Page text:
My friend DJ was in Washington, DC, on June 26, when the US Supreme Court finally legalized gay marriage nationwide. At midnight, he joined an elated crowd outside the White House, celebrating the victory and the powerful sight of the rainbow flag projected against the White House. That sight was soon surpassed by something even more powerful:  A man standing beside him spontaneously broke into song. He began singing “This Land Is Your Land” in a strong, unwavering voice that silenced the crowd. A minute later, a woman rode up on a bicycle and began to harmonize. Their impromptu duet riveted the crowd. And then it was over. The singers hugged and parted.

This land is your land. The marriage equality decision represents the culmination of a campaign for equality that has been remarkable and unprecedented in its speed and success. It means real change that affects countless lives for the better, and offers hope that the world is becoming a more equal and accepting place. Here at the APA offices just around the corner from Capitol Hill, we’ve been right in the thick of celebrations. This Day in June, published by our sister imprint Magination Press—a book that won the 2015 Stonewall Children’s and Young Adult Literature Award for exceptional merit relating to the Gay, Lesbian, Bisexual, Transgender experience—describes the vibrant and joyful celebration of a Pride Parade through a child’s eyes.

47365798At the same time, the world is not yet perfect. Legal does not necessarily mean accepted, and accepting those different from ourselves has been a hurdle for the human race for as long as we have existed. Just as the end of legalized racial discrimination did not eliminate racism, homophobia will remain long after gay marriage becomes the law of the land. In recognition of this, we recently published Happy Together: Thriving as a Same-Sex Couple in Your Family, Workplace, and Community, a book to help couples work together to identify, develop, and use their strengths and skills to successfully navigate relationship stress, while confronting external prejudice within families, in the workplace, and elsewhere.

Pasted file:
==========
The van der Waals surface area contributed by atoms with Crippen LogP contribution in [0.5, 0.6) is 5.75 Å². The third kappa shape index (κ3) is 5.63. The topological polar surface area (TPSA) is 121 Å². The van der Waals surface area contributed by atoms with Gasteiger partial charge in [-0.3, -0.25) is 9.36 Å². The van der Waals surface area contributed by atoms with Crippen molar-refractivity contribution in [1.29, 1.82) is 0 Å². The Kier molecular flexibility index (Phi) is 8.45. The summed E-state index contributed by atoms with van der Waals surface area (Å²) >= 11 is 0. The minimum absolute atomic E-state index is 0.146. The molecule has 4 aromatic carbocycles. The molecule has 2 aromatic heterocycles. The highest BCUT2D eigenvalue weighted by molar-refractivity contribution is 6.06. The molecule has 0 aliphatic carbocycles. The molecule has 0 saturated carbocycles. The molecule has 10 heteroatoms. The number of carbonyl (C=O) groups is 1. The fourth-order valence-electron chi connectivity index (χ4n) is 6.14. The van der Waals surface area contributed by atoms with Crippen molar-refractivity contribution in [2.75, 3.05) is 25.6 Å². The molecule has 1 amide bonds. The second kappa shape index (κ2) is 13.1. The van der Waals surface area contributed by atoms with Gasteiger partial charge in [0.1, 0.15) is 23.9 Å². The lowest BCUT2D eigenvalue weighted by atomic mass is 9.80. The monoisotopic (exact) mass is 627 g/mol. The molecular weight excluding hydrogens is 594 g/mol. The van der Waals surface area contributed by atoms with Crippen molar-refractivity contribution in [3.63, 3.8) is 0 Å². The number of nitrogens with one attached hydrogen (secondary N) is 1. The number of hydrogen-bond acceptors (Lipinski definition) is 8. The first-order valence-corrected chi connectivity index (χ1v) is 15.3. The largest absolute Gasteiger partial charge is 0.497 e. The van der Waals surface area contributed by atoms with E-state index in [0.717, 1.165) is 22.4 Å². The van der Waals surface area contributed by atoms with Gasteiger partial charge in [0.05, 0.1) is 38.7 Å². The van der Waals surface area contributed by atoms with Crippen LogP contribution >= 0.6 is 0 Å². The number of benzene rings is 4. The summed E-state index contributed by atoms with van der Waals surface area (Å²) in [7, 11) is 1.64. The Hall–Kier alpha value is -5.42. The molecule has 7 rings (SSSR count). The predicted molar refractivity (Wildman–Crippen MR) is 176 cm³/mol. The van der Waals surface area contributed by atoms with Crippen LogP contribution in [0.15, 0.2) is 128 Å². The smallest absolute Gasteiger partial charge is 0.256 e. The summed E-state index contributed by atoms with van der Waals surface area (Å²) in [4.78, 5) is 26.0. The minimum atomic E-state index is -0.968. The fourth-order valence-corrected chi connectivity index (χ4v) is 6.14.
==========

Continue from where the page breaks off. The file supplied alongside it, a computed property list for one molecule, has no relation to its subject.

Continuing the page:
Some prejudice is obvious, but sometimes it takes more subtle forms. Sometimes it is ingrained so deeply in our social interactions that it’s difficult to even notice—unless you are the one targeted. Seemingly inconsequential slights, as simple as a word, phrase, or tiny action, accumulate over time and weigh on members of targeted minority groups with feelings of victimization and exclusion. That’s So Gay! looks at the scholarly literature on microaggressions directed at LGBTQ people, and offers readers a blueprint for developing a culture of acceptance, instead of exclusion. An upcoming book from Magination Press, Ouch Moments: When Words Hurt, takes a stark and realistic look at microaggressions as they occur between children. Ouch Moments will be released in September 2015.

The world is not perfect, and it never will be. On June 26, we celebrated a momentous step forward. The work continues.